Re: call-time choice vs partial application?

From: Claus Reinke <claus.reinke_at_talk21.com>
Date: Fri, 04 May 2007 22:53:28 +0100

> In Sloth, we don't allow partial applications to be in NF, so it returns "No
> result" > Allowing them, the result is (somewhat simplified):
>
> ((wrap (_8596=:=,0),_8596),(b_lambda_e_lambda0 _8670,_8670))

i don't quite understand the (_8596=:=,0) part - is that an artifact of
the simplification you mention, or has the system committed to 0?
 
> So I think it behaves as you expected.

thanks! it is good to know that i'm not alone;-)

btw, am i the only one who thinks that 'call-time choice' is a bit of
a misnomer, and its description in the report slightly misleading, for
a call-by-need language?

in call-by-need, functions are called without touching the parameters,
which are only evaluated and substituted when needed. in the Curry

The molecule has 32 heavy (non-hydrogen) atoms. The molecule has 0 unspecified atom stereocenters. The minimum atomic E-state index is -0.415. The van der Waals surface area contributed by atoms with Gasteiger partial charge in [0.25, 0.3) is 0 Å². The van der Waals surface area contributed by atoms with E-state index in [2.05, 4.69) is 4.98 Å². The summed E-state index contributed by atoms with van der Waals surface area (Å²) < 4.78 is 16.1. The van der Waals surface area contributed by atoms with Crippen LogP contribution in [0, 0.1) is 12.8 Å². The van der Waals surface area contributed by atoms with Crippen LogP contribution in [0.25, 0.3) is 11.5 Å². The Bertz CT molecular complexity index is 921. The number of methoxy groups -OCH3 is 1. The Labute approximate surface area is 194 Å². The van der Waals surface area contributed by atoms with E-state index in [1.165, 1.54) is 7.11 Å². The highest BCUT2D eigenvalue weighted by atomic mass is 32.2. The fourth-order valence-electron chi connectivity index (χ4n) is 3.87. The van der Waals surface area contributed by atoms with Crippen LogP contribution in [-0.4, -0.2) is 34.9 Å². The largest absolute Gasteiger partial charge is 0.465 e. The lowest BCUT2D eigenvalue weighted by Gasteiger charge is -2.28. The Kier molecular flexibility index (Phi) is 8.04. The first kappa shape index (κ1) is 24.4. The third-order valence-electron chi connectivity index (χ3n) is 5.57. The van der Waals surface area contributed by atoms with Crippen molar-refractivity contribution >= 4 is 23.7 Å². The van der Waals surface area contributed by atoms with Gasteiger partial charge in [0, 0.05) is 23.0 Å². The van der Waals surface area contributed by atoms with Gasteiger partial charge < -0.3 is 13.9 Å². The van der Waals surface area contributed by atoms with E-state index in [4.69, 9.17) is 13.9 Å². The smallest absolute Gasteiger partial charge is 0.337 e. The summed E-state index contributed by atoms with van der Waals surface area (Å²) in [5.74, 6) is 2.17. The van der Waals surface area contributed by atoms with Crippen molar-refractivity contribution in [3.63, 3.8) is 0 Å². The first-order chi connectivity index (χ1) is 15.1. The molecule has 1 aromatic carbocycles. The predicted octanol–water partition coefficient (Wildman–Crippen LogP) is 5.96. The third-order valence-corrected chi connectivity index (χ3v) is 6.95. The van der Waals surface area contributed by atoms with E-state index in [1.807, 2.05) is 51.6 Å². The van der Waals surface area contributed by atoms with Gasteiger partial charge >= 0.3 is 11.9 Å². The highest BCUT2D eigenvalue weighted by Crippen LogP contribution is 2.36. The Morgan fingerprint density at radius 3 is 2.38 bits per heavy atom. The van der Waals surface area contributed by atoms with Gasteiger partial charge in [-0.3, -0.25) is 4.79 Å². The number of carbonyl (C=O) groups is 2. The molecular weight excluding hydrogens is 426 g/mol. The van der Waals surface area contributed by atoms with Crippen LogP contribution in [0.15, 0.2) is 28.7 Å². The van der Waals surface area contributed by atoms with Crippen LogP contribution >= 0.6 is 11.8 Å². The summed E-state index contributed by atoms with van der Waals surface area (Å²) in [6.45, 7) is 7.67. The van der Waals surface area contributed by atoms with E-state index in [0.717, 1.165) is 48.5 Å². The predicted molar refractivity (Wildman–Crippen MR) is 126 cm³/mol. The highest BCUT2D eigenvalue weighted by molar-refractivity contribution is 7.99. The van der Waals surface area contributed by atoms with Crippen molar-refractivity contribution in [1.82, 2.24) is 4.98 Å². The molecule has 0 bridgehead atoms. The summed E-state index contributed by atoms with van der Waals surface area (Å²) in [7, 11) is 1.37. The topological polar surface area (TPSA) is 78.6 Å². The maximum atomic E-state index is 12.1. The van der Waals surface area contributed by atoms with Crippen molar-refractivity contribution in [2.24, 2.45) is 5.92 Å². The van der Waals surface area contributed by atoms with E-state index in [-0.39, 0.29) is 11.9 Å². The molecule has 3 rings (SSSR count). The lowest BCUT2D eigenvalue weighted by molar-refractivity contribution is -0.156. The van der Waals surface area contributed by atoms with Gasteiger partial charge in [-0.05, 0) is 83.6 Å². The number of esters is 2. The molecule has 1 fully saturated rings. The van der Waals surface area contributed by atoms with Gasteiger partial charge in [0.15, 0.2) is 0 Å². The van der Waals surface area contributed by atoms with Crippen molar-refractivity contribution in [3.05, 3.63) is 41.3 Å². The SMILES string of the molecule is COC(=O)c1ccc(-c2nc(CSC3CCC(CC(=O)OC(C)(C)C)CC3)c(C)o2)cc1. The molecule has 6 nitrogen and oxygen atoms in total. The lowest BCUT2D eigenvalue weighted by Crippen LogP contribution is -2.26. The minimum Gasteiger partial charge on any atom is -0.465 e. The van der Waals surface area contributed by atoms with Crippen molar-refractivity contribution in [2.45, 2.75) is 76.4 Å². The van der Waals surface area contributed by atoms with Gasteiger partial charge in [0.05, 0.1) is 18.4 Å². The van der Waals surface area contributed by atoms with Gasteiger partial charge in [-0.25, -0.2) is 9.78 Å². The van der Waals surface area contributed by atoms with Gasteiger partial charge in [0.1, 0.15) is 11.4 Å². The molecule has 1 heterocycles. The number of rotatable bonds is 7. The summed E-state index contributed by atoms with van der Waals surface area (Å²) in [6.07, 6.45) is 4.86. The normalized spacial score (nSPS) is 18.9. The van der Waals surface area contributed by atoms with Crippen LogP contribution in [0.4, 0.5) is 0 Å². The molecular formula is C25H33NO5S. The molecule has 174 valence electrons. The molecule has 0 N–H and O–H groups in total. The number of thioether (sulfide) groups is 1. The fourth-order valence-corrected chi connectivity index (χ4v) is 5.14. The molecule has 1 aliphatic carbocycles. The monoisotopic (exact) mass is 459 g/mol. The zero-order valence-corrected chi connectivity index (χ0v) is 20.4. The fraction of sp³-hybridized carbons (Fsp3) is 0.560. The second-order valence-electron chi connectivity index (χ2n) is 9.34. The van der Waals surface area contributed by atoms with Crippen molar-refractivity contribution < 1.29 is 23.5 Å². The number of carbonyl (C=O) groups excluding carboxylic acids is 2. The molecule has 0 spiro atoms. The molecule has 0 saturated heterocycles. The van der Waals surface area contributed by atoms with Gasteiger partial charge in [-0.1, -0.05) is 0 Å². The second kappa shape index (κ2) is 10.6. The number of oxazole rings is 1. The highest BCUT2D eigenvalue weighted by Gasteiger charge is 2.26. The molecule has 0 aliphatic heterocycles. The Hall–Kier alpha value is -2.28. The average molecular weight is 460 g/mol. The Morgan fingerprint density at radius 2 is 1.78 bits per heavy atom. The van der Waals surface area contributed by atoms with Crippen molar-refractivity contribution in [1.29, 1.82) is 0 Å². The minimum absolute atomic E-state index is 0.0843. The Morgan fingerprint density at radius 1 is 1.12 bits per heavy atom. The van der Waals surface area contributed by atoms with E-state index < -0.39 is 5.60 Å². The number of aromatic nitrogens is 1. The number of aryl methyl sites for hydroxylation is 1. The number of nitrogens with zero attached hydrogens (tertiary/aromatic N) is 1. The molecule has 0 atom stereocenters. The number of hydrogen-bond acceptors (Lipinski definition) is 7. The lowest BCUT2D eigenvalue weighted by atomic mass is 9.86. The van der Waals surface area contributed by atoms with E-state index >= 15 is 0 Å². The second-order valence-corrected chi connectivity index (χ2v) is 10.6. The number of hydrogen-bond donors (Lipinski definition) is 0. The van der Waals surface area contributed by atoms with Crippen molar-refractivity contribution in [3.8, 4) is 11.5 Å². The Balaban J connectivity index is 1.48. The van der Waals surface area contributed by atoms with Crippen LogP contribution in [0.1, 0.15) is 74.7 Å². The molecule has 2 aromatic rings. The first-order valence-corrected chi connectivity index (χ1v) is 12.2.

report, the informal definitions suggest (to me, at least;-) that 'call'
refers to the function whose parameters involve choices, with choices
for all parameters being made before the function can be entered/called.

whereas, in reality, parameter choices - just like evaluation - are only
performed just before parameter substitution, which is only performed
if a parameter is needed in the function body.

contrary to what the name and the informal definition suggest, in a
call like 'const 1 (0?2)', no choice is made for the second parameter
of function 'const' at call time, or ever. choices only propagate
outwards out of strict contexts. and in a call like 'const (0?2) 1', the
choice for the first parameter is not made at call time, but at run time
of 'const', just before substitution.

wouldn't it be more suggestive to speak of pre- vs post-substitution
choice, or of shared vs copied choice?

regards,
claus


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Received on Sun May 06 2007 - 17:56:00 CEST

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